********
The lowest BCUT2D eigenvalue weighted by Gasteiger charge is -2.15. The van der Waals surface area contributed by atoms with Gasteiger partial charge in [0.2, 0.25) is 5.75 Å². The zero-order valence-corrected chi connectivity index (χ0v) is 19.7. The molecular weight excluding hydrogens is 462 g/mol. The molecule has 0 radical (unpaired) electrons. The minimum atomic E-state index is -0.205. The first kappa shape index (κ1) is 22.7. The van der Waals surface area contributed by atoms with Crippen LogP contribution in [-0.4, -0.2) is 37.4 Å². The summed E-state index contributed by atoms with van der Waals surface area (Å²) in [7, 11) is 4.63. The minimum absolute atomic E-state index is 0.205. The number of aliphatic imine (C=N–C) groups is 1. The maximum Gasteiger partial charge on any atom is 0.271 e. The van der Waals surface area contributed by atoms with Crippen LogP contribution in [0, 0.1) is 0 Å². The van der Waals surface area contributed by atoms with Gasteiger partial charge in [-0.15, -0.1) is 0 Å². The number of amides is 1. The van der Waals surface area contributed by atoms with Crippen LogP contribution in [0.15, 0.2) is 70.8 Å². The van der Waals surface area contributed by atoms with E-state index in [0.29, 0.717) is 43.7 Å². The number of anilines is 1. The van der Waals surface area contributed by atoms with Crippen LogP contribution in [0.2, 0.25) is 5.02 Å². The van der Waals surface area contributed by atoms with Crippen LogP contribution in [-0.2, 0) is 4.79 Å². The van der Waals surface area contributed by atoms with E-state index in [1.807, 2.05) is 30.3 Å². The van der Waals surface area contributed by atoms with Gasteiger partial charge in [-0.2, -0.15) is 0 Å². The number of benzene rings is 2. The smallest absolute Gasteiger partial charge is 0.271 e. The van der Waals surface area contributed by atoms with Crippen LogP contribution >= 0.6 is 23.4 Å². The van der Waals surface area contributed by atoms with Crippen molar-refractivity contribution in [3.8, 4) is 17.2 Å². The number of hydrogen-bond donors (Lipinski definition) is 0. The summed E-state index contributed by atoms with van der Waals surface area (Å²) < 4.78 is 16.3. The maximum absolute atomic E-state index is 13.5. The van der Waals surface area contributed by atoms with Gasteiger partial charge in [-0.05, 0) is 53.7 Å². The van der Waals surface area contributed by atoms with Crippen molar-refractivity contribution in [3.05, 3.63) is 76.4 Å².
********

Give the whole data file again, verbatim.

The lowest BCUT2D eigenvalue weighted by Gasteiger charge is -2.15. The van der Waals surface area contributed by atoms with Gasteiger partial charge in [0.2, 0.25) is 5.75 Å². The zero-order valence-corrected chi connectivity index (χ0v) is 19.7. The molecular weight excluding hydrogens is 462 g/mol. The molecule has 0 radical (unpaired) electrons. The minimum atomic E-state index is -0.205. The first kappa shape index (κ1) is 22.7. The van der Waals surface area contributed by atoms with Crippen LogP contribution in [-0.4, -0.2) is 37.4 Å². The summed E-state index contributed by atoms with van der Waals surface area (Å²) in [7, 11) is 4.63. The minimum absolute atomic E-state index is 0.205. The number of aliphatic imine (C=N–C) groups is 1. The maximum Gasteiger partial charge on any atom is 0.271 e. The van der Waals surface area contributed by atoms with Crippen LogP contribution in [0, 0.1) is 0 Å². The van der Waals surface area contributed by atoms with Gasteiger partial charge in [-0.15, -0.1) is 0 Å². The number of amides is 1. The van der Waals surface area contributed by atoms with Crippen LogP contribution in [0.15, 0.2) is 70.8 Å². The van der Waals surface area contributed by atoms with E-state index in [0.29, 0.717) is 43.7 Å². The number of anilines is 1. The van der Waals surface area contributed by atoms with Crippen LogP contribution in [0.2, 0.25) is 5.02 Å². The van der Waals surface area contributed by atoms with Crippen LogP contribution in [-0.2, 0) is 4.79 Å². The van der Waals surface area contributed by atoms with E-state index in [1.807, 2.05) is 30.3 Å². The van der Waals surface area contributed by atoms with Gasteiger partial charge in [-0.2, -0.15) is 0 Å². The number of benzene rings is 2. The smallest absolute Gasteiger partial charge is 0.271 e. The van der Waals surface area contributed by atoms with Crippen LogP contribution >= 0.6 is 23.4 Å². The van der Waals surface area contributed by atoms with Crippen molar-refractivity contribution in [3.8, 4) is 17.2 Å². The number of hydrogen-bond donors (Lipinski definition) is 0. The summed E-state index contributed by atoms with van der Waals surface area (Å²) < 4.78 is 16.3. The maximum absolute atomic E-state index is 13.5. The van der Waals surface area contributed by atoms with Gasteiger partial charge in [-0.05, 0) is 53.7 Å². The van der Waals surface area contributed by atoms with Crippen molar-refractivity contribution in [3.05, 3.63) is 76.4 Å².